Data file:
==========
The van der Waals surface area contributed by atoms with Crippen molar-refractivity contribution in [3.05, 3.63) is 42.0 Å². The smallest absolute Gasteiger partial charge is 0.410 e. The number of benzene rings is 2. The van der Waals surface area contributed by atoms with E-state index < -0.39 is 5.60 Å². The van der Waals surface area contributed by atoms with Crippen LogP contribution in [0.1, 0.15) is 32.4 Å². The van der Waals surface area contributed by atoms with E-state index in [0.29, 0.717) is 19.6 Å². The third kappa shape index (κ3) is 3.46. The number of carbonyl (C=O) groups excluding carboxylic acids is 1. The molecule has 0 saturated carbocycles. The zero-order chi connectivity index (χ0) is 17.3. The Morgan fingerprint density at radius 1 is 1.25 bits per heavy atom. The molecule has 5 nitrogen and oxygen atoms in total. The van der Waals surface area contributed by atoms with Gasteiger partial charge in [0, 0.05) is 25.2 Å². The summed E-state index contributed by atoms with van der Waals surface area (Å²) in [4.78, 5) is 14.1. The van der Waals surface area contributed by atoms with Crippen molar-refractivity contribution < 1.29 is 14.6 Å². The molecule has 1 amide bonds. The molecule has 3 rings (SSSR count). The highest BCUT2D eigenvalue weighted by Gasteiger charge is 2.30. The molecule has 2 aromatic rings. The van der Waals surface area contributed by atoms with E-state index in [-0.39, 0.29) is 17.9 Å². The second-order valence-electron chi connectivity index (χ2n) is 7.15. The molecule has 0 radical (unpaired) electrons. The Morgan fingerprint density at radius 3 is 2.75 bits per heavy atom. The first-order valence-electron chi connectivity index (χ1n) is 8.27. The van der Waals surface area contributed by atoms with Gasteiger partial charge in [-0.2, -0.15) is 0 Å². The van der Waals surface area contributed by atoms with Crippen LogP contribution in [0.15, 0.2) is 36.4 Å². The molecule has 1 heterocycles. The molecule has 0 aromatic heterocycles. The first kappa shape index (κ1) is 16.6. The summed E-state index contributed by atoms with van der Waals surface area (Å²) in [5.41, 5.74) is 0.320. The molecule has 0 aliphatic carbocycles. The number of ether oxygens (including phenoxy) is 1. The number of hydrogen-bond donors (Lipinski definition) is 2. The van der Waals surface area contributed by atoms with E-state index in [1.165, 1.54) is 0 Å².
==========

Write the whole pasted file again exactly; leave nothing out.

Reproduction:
The van der Waals surface area contributed by atoms with Crippen molar-refractivity contribution in [3.05, 3.63) is 42.0 Å². The smallest absolute Gasteiger partial charge is 0.410 e. The number of benzene rings is 2. The van der Waals surface area contributed by atoms with E-state index < -0.39 is 5.60 Å². The van der Waals surface area contributed by atoms with Crippen LogP contribution in [0.1, 0.15) is 32.4 Å². The van der Waals surface area contributed by atoms with E-state index in [0.29, 0.717) is 19.6 Å². The third kappa shape index (κ3) is 3.46. The number of carbonyl (C=O) groups excluding carboxylic acids is 1. The molecule has 0 saturated carbocycles. The zero-order chi connectivity index (χ0) is 17.3. The Morgan fingerprint density at radius 1 is 1.25 bits per heavy atom. The molecule has 5 nitrogen and oxygen atoms in total. The van der Waals surface area contributed by atoms with Gasteiger partial charge in [0, 0.05) is 25.2 Å². The summed E-state index contributed by atoms with van der Waals surface area (Å²) in [4.78, 5) is 14.1. The van der Waals surface area contributed by atoms with Crippen molar-refractivity contribution < 1.29 is 14.6 Å². The molecule has 1 amide bonds. The molecule has 3 rings (SSSR count). The highest BCUT2D eigenvalue weighted by Gasteiger charge is 2.30. The molecule has 2 aromatic rings. The van der Waals surface area contributed by atoms with E-state index in [-0.39, 0.29) is 17.9 Å². The second-order valence-electron chi connectivity index (χ2n) is 7.15. The molecule has 0 radical (unpaired) electrons. The Morgan fingerprint density at radius 3 is 2.75 bits per heavy atom. The first-order valence-electron chi connectivity index (χ1n) is 8.27. The van der Waals surface area contributed by atoms with Gasteiger partial charge in [-0.2, -0.15) is 0 Å². The van der Waals surface area contributed by atoms with Crippen LogP contribution in [0.15, 0.2) is 36.4 Å². The molecule has 1 heterocycles. The molecule has 0 aromatic heterocycles. The first kappa shape index (κ1) is 16.6. The summed E-state index contributed by atoms with van der Waals surface area (Å²) in [5.41, 5.74) is 0.320. The molecule has 0 aliphatic carbocycles. The number of ether oxygens (including phenoxy) is 1. The number of hydrogen-bond donors (Lipinski definition) is 2. The van der Waals surface area contributed by atoms with E-state index in [1.165, 1.54) is 0 Å².